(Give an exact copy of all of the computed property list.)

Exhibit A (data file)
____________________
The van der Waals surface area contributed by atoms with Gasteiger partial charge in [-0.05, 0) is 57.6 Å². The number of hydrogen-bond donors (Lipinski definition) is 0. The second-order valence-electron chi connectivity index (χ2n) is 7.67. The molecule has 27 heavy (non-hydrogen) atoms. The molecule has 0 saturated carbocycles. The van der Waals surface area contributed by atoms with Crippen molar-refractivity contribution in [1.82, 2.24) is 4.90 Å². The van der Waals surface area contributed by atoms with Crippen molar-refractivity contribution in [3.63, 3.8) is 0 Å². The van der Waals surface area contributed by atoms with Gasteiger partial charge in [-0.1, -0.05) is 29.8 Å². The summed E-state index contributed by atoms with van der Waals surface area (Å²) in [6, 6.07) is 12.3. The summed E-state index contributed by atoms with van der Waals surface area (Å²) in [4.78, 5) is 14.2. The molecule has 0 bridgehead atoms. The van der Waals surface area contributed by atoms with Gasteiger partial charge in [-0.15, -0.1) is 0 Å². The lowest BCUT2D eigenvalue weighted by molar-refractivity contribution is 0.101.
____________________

The van der Waals surface area contributed by atoms with Gasteiger partial charge in [-0.05, 0) is 57.6 Å². The number of hydrogen-bond donors (Lipinski definition) is 0. The second-order valence-electron chi connectivity index (χ2n) is 7.67. The molecule has 27 heavy (non-hydrogen) atoms. The molecule has 0 saturated carbocycles. The van der Waals surface area contributed by atoms with Crippen molar-refractivity contribution in [1.82, 2.24) is 4.90 Å². The van der Waals surface area contributed by atoms with Crippen molar-refractivity contribution in [3.63, 3.8) is 0 Å². The van der Waals surface area contributed by atoms with Gasteiger partial charge in [-0.1, -0.05) is 29.8 Å². The summed E-state index contributed by atoms with van der Waals surface area (Å²) in [6, 6.07) is 12.3. The summed E-state index contributed by atoms with van der Waals surface area (Å²) in [4.78, 5) is 14.2. The molecule has 0 bridgehead atoms. The van der Waals surface area contributed by atoms with Gasteiger partial charge in [-0.15, -0.1) is 0 Å². The lowest BCUT2D eigenvalue weighted by molar-refractivity contribution is 0.101.